This post is an update to a previous post on using multiple interfaces(Ethernet cards) on the LAN, – utilizing RedHat’s popular virtualization tools – QEMU, KVM, libvirt, and virt-manager. In this article I will demonstrate with Fedora 21, but this roughly applies to CentOS 7 as well.
I’ve resisted upgrading to recent versions of Fedora/CentOS for a long time. The main reason is that I hate NetworkManager. It does to much automatically; I much preferred the old ‘network’ daemon that could easily be manually set. For instance if I create a Bridge(call it bridge1) interface assigned to my second Ethernet card(eth1) NetworkManager will automatically create a profile for each with automatic startup and DHCP enabled! I don’t need or want a DHCP lease on either side of a bridged interface! Among other issues are the creation of duplicate profiles when libvirt restarts. So NetworkManger reports ‘bridge1’ & ‘bridge1’ in the NM start menu applet.
Ideally libvirt and NetworkManager would work hand in hand because Redhat sponsors both projects…
In this article we will describe the steps to allow you to connect two seperate NIC’s to a switch; assigning one of the NIC’s specifically to guest VM’s.
Goals of this post:
- Set NetworkManager to ignore bridge and Ethernet device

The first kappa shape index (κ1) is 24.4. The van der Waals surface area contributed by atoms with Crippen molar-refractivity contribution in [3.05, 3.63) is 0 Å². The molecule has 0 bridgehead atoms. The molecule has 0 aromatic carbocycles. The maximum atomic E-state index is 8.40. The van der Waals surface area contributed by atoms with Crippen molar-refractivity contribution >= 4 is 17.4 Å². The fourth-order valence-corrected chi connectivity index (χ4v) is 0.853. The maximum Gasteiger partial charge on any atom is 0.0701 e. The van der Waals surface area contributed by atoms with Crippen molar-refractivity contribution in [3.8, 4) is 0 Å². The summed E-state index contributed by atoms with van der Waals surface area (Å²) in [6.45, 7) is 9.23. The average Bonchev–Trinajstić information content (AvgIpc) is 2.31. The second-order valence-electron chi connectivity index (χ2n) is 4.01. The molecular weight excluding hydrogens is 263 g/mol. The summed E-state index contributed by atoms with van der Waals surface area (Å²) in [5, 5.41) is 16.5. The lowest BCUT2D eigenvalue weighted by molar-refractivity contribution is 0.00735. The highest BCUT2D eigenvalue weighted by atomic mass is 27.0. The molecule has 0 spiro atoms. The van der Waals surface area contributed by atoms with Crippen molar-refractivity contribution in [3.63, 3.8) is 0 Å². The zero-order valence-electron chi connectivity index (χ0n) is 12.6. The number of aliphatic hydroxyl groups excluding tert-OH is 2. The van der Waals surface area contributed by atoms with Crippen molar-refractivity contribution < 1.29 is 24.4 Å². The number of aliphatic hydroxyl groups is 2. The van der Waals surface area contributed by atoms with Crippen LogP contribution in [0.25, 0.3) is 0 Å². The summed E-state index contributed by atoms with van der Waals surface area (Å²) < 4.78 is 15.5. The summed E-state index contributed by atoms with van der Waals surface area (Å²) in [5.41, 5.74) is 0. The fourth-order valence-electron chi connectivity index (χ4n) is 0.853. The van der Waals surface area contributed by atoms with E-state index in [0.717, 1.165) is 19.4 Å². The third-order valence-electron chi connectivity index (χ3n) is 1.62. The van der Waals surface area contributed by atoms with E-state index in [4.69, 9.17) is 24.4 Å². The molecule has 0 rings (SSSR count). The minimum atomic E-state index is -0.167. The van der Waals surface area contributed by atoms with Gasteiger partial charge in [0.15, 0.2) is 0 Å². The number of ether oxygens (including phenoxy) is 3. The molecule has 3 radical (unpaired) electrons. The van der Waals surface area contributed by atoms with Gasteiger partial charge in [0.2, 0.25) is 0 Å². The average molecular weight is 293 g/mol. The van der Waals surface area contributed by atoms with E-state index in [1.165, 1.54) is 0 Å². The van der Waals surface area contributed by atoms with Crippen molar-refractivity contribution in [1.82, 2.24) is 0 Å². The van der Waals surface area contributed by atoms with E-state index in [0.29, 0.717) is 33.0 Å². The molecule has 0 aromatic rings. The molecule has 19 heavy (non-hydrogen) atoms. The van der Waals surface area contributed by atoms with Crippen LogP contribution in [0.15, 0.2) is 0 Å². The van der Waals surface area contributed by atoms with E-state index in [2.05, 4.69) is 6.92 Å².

- enable systemd version of rc.local boot script to create bridge at boot
- assign host to specific bridged Ethernet device
Step 1: Decide which Ethernet card will be used for host
We will be creating a bridge to allow our VM’s access to the local network. Run the ‘ifconfig’ command to locate and choose the dedicated Ethernet card we will assign to ‘bridge1’.
I’m using Ethernet device enp6s3 for my bridge(call it bridge1).
Step 2: Disable NetworkManager on specific Ethernet device
Navigate to the ‘/etc/NetworkManager’ directory. Open up NetworkManager.conf with your favorite text editor. The keyfile plugin allows us to exclude the devices a number of ways. I put the MAC address of enp6s3(00:02:b3:3d:50:ff) and also exluded the bridge I intend to create(bridge1) and also the virtual bridge(virbr0, created automatically by libvirt at boot for VM’s private network).
Step 3: Systemd and rc.local
If you’re super annoyed by Sytemd, NetworkManger and Gnome 3 so am I, but we got to get over it. Fedora 21 has a rc.local implantation installed by default, you just got to create the file, ‘/etc/rc.d/rc.local’. Add the following commands, being sure to put your Ethernet interface in place of mine below.
Reboot. On the next login use the ‘brctl’ command to make sure the bridge was set up properly. STP should be enabled and is necessary if two NIC’s are connected to the same switch.
This is how it should look:
Step 4: Assign Virtual Machine to interface
Open Virtual Machine Manager, select the VM to be assigned and ‘right click’ to select “open”. From the “View” option select “Details”. Next Select “NIC” from side pane and set it to ‘bridge1’
When you boot your VM it should now be able to get DHCP and communicate like a regular device on the local network! If anyone has instructions on Ubuntu/Debian please post!